Plasma DNA Assay Methods
At the outset, we modified our methodology to augment the sensitivity of the assay. Previously, plasma samples were heat inactivated at 56° С for 60 minutes to destroy complement activity. We found that we could increase the sensitivity of plasma DNA detection by adding sodium chloride to the plasma before heat inactivation. A 500-p.l aliquot of test plasma was added to 25 m of sodium chloride to approximate a 1 M sodium chloride solution. This saline/plasma solution was then incubated for 30 minutes at 60°C.
Serum samples containing antibodies to native DNA were obtained from patients with SLE. Using the Crithidia luciliae fluorescence assay as a screening method, we found that serum samples from patients with titers of anti-double-stranded DNA (anti- dsDNA) below 1/320 did not precipitate well by counterimmunoe- lectrophoresis (CIE). To ensure that the antisera from patients with SLE provided precipitating antibody specific for dsDNA, these serum samples were tested with commercial DNA (Worthington calf thymus type I, Sigma) that had been purified by passage through a hydroxyapatite column (BioRad Laboratories, Richmond, Calif). By running the SLE patient serum samples against serial dilutions of the purified dsDNA, we were able to look for serum samples that gave well-defined precipitin lines. After testing several different antisera, we found two that gave consistent and similar results. Twenty-six patients were tested with both antisera; all but one patient (negative with one serum, weakly reactive with the other) had the same results with both serum samples. Since there was essentially no difference between the two serum samples, the remaining patients were tested with the serum we had in greater quantity, This particular serum was kindly provided by Paul Plotz, MD, National Arthritis Institute, Bethesda, Md. A 1:6 dilution of this serum afforded detected of pure dsDNA at a level of 0.75 \Lg/ ml in normal plasma.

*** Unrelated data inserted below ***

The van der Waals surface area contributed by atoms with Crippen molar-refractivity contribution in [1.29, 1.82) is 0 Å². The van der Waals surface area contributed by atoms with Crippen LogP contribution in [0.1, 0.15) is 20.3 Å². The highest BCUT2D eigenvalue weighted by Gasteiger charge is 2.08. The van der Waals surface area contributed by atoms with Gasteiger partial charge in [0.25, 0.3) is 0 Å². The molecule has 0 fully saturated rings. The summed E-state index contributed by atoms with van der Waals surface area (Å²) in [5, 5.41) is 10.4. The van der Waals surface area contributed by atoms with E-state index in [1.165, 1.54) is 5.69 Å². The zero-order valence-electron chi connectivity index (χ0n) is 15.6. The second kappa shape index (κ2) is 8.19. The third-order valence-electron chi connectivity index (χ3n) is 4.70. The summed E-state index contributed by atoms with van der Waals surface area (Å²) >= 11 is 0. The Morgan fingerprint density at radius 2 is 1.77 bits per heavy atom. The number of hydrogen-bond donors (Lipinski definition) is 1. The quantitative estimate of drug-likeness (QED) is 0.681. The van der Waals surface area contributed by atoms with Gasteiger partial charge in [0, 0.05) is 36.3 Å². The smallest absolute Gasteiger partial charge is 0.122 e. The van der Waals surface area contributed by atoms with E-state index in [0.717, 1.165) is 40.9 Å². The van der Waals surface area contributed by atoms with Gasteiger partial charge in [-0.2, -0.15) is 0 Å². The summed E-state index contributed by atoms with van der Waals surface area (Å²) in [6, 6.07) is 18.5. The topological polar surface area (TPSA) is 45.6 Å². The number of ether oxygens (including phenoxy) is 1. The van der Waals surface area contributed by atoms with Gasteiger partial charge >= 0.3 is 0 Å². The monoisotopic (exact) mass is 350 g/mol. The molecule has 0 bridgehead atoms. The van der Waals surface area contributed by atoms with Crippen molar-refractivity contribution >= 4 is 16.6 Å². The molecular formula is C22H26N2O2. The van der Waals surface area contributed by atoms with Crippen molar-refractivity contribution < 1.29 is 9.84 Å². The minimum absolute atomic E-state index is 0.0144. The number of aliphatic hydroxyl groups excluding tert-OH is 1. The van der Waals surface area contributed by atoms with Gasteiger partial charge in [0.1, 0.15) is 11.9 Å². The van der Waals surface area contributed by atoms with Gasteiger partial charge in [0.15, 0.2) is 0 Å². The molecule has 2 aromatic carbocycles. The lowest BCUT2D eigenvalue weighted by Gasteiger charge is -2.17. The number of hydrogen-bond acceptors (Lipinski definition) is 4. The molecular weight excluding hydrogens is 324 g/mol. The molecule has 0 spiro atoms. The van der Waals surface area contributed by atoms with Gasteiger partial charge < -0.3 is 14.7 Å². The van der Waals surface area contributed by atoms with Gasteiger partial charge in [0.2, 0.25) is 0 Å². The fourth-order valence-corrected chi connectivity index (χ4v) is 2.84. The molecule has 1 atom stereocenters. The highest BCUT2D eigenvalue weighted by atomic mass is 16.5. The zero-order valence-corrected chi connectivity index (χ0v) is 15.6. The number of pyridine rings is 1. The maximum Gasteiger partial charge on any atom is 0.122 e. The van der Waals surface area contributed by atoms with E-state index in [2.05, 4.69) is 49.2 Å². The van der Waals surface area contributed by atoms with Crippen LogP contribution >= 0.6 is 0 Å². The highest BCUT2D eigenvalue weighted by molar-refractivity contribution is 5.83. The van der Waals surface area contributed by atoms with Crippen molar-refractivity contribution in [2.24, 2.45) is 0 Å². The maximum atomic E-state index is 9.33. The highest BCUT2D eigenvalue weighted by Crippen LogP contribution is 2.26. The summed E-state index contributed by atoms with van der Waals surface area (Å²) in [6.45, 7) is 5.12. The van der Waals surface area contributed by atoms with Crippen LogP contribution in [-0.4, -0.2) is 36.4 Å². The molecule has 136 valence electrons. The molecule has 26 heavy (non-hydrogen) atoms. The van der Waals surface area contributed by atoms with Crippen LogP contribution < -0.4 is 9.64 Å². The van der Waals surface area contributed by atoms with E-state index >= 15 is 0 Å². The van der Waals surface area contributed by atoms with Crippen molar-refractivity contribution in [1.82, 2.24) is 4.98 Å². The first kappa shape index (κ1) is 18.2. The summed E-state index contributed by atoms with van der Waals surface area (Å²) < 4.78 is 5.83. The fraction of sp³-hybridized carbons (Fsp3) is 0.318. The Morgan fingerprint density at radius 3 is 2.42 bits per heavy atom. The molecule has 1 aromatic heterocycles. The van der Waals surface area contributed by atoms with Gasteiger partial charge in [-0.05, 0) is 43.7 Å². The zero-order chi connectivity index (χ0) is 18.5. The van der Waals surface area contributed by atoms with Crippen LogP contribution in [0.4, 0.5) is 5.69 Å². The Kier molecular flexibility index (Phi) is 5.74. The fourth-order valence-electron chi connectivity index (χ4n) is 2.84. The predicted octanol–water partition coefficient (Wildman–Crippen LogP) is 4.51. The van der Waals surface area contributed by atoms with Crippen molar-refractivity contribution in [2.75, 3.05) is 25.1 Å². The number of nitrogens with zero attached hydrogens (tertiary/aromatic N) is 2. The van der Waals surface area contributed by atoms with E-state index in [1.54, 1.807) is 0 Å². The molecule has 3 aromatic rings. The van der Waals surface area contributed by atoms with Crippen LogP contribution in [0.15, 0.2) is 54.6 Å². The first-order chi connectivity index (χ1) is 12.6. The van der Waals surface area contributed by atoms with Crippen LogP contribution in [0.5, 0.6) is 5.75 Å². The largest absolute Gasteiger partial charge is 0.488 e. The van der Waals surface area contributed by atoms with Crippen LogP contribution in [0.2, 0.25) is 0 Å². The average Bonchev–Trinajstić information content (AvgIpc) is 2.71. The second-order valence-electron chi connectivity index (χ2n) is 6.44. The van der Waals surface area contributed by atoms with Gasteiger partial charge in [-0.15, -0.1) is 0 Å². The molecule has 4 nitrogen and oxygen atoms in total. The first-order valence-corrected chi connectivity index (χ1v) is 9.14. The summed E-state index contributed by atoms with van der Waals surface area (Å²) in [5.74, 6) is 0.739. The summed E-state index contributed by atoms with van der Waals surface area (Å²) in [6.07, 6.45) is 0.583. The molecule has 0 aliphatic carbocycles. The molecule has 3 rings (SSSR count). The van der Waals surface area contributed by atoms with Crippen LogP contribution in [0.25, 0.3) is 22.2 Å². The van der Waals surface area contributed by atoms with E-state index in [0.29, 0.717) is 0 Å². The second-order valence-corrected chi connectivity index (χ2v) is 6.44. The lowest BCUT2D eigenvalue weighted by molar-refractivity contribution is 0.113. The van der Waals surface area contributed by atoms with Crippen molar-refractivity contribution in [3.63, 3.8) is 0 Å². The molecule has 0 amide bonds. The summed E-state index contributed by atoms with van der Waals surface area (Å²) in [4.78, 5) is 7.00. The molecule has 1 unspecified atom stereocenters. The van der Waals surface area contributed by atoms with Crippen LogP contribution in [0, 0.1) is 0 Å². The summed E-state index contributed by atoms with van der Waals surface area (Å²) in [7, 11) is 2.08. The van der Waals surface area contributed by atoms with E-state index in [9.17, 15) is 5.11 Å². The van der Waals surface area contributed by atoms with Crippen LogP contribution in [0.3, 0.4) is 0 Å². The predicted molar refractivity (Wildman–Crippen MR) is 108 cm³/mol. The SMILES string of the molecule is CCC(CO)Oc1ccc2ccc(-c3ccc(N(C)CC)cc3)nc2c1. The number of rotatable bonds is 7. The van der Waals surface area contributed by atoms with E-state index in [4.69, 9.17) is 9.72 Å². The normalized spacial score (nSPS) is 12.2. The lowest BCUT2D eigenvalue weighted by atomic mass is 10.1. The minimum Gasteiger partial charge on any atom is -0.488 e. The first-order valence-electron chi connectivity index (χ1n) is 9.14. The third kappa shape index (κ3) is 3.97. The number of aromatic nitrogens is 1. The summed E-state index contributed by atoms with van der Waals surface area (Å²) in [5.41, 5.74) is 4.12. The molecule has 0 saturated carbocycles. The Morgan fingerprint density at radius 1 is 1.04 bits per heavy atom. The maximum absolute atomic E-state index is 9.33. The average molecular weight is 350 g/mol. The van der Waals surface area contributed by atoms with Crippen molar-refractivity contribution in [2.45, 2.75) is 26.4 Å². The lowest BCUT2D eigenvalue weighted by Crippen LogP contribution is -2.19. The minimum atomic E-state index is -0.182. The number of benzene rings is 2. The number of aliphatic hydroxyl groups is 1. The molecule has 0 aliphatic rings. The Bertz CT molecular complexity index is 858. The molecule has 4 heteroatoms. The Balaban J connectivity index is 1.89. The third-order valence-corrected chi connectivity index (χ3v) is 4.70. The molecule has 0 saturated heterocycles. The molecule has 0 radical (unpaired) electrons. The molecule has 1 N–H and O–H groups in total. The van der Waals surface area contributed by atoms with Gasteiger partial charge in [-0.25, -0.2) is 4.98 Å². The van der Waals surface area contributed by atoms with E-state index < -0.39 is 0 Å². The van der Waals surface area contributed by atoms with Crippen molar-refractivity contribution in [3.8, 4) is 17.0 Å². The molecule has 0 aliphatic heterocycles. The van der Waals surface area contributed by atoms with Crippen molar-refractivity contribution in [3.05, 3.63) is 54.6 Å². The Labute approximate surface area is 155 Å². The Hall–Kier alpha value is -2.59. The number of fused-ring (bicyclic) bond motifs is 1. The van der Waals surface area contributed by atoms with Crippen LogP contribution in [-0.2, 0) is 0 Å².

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Counterimmunoelectrophoresis was performed as described previously® except that the serum was electrophoresed for seven minutes before adding the patients plasma. The plate was then run for an additional 53 minutes to give a total test time of 60 minutes. The plates were interpreted immediately after the electrophoresis was completed and recorded as positive or negative for a precipitin line. Positive results were semiquantitated by titering. The total tikne from thawing the plasma sample to reading the result was approximately two hours.
The specificity of the precipitin line for DNA was tested by three methods. First, DNase digestion was performed on plasma to which purified dsDNA had been added as well as on plasma from 42 patients testing positive by CIE. The second method involved blocking of the anti-DNA with DNA. Three hundred microliters of pure dsDNA (concentration of 29.4 fxg/ml of DNA) was added to 100 u.1 of the anti-DNA test serum and incubated for one hour at 37°C. The mixture was then assayed by CIE against plasma containing 6.3 ^JLg/ml of dsDNA. The third method combined the first two methods. The test serum containing anti-DNA was incubated for two hours at 37°C with excess DNA. Then DNase was added and incubated for another two hours at 37°C. As expected, the anti-DNA formed precipitin lines when assayed with plasma DNA. All three methods confirmed that the assay measured DNA and not some other interfering substance.
In an earlier report from this laboratory, nonspecific precipitin lines were noted when heparin was used as the anticoagulant in the blood collection tubes. A subsequent study noted that the concentration of heparin in collection tubes were at least 14 U/ml of plasma in contrast to plasma levels of heparin following intravenous bolus or continuous infusion which rarely rises above 2.0 U/ml. At that time a heparin concentration of 2.5 U/ml did not cause any precipitin lines, suggesting that heparin given in therapeutic doses to patients would not interfere with the plasma DNA determinations. For further confirmation, we ran plasma heparin concentrations ranging from 1.25 to 10 U/ml against several anti-DNA serum samples in CIE. No precipitin lines formed indicating that heparin given as therapy does not result in false-positive DNA lines.